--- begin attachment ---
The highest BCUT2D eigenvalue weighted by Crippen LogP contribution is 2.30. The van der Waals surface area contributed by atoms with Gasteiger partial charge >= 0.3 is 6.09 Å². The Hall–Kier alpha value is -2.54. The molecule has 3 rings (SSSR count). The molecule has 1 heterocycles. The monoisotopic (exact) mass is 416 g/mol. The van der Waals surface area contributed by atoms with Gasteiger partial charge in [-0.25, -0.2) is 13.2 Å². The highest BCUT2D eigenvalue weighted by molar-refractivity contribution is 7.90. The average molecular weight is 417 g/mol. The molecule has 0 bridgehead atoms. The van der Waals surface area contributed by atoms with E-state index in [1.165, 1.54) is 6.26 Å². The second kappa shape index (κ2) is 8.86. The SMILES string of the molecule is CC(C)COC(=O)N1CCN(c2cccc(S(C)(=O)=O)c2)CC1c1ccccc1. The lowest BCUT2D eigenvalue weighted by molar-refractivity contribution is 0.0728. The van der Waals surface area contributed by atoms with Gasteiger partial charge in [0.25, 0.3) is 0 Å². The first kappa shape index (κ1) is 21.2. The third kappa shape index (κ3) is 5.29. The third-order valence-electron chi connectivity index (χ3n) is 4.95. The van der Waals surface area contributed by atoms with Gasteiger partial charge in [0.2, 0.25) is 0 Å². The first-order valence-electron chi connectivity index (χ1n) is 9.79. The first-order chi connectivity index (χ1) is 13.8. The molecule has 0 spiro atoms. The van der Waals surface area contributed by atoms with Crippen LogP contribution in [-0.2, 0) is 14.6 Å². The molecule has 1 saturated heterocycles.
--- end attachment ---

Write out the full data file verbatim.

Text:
The highest BCUT2D eigenvalue weighted by Crippen LogP contribution is 2.30. The van der Waals surface area contributed by atoms with Gasteiger partial charge >= 0.3 is 6.09 Å². The Hall–Kier alpha value is -2.54. The molecule has 3 rings (SSSR count). The molecule has 1 heterocycles. The monoisotopic (exact) mass is 416 g/mol. The van der Waals surface area contributed by atoms with Gasteiger partial charge in [-0.25, -0.2) is 13.2 Å². The highest BCUT2D eigenvalue weighted by molar-refractivity contribution is 7.90. The average molecular weight is 417 g/mol. The molecule has 0 bridgehead atoms. The van der Waals surface area contributed by atoms with E-state index in [1.165, 1.54) is 6.26 Å². The second kappa shape index (κ2) is 8.86. The SMILES string of the molecule is CC(C)COC(=O)N1CCN(c2cccc(S(C)(=O)=O)c2)CC1c1ccccc1. The lowest BCUT2D eigenvalue weighted by molar-refractivity contribution is 0.0728. The van der Waals surface area contributed by atoms with Gasteiger partial charge in [0.25, 0.3) is 0 Å². The first kappa shape index (κ1) is 21.2. The third kappa shape index (κ3) is 5.29. The third-order valence-electron chi connectivity index (χ3n) is 4.95. The van der Waals surface area contributed by atoms with Gasteiger partial charge in [0.2, 0.25) is 0 Å². The first-order valence-electron chi connectivity index (χ1n) is 9.79. The first-order chi connectivity index (χ1) is 13.8. The molecule has 0 spiro atoms. The van der Waals surface area contributed by atoms with Crippen LogP contribution in [-0.2, 0) is 14.6 Å². The molecule has 1 saturated heterocycles.